India’s millionaire club added 7,300 in the year through mid-2018, driving up its total number of dollar-millionaires to 3,43,000, with 1,500 of them holding wealth over $100 million each, according to a Credit Suisse report. The number, which is estimated to grow to 5,26,000 by 2023, would have looked more impressive but for a 6% depreciation of the rupee against the dollar during the period.
At 18.6%, India has one of the highest female fractions among its billionaires; this list is dominated by Germany with 26%.
However, overall household wealth (financial and non-financial like houses) in the country rose just 2.6% year-on-year, trailing 4.6% in China as well as globally. Also, while household wealth in India touched $5.97 trillion in 2017-18, it rose to $51.87 trillion in China that clearly established itself in the second spot in the global wealth hierarchy after the US.
Unsurprisingly, wealth per Indian adult stood at $7,024, while China’s touched $47,810. In 2000, India had a similar number of millionaires (39,000) to China, but it now hosts just 3,43,000, one tenth of the Chinese total.
The personal wealth of Indians is dominated by property and other real assets that account for 91% of household assets, in sync with developing nations. Personal debts are pegged at $840, or just 11% of gross assets, even when adjustments are made for under-reporting.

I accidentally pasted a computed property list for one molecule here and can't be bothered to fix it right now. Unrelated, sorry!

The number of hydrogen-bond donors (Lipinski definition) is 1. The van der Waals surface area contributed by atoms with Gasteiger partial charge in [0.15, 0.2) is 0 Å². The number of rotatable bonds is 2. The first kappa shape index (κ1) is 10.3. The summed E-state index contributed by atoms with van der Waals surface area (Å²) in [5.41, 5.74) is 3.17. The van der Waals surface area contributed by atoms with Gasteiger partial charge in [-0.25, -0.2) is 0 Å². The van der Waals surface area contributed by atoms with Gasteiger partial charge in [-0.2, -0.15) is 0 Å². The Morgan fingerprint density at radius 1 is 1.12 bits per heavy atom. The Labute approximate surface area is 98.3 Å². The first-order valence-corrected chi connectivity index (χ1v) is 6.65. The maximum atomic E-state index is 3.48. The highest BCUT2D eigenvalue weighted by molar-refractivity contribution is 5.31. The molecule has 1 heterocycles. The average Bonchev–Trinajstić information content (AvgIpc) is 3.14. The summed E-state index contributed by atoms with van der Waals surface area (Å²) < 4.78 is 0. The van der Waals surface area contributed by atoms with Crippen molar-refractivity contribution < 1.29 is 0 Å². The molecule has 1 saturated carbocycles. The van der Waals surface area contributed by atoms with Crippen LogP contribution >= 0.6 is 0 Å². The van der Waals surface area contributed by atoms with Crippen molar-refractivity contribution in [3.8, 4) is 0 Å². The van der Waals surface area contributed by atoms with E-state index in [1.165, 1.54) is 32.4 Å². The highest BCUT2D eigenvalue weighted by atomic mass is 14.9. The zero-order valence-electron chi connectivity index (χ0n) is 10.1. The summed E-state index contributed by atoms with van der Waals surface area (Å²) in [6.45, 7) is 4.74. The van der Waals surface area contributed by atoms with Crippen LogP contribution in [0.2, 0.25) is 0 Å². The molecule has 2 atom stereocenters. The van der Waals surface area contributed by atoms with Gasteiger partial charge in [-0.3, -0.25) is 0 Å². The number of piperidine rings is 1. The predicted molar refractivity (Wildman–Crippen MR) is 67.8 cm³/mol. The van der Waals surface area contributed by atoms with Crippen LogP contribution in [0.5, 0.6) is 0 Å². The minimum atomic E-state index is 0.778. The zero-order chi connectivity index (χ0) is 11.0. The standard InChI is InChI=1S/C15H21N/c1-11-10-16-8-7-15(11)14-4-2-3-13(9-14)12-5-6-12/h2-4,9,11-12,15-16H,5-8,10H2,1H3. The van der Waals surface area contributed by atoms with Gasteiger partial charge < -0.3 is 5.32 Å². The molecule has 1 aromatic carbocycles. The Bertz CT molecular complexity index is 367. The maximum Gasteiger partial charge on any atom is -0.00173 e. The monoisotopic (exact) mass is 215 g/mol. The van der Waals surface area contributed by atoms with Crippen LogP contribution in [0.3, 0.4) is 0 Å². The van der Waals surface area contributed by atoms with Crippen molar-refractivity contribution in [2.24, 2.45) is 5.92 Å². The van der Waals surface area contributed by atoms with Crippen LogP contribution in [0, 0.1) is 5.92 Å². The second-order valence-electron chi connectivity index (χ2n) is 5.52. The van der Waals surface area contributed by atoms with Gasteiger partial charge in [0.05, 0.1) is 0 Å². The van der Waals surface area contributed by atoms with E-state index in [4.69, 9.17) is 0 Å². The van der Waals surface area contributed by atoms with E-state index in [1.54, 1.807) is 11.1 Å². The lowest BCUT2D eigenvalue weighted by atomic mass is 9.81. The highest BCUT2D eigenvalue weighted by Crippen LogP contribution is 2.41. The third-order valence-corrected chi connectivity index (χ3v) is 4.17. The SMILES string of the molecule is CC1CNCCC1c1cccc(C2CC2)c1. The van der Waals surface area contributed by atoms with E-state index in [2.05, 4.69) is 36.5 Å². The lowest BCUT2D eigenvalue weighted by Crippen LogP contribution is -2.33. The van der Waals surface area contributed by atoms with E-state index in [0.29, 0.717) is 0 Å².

Thus, although indebtedness is a severe problem for many poor in India, the share of household debt in assets is lower than in most developed countries.
Over the past 12 months, non-financial assets in India grew 4.3%, accounting for all of the wealth growth in the country. House-price movement, with a 9% rise, remained a big driver of the non-financial component of household assets.
However, disparity in wealth accumulation remains stark in India. “There is still considerable wealth poverty, reflected in the fact that 91% of the adult population has wealth below $10,000,” the report said. At the other extreme, just 0.6% of adults (or 4.8 million) have a net worth over $100,000. The country has 4,04,000 adults in the top 1% of global wealth holders, with a 0.8% share. India’s household wealth is expected to rise by 8% a year to reach $8.8 trillion.
The report also made a passing comparison between India and the US. Total wealth in India increased five fold since 2000 to reach almost $6 trillion in 2018. Despite this remarkable increase and also having four times the population of the US, total wealth in India is comparable to the level for the US 90 years ago. “We expect it to reach $8 trillion in real terms by 2023, the level achieved by the US in 1944,” it added.
Globally, the American households continue to witness an “unbroken spell of wealth gains” for tenth straight year. Aggregate global wealth rose by $14 trillion to $317 trillion, recording a 4.6% rise. This growth rate was slower than last year, but higher than the average in the post-2008 era.
The rise in global household wealth partly reflects a continued rise in equity markets. However, the increase was due to rise in non-financial assets owned by the middle-class.
(Map of India represented in the Credit Suisse Report is not correct)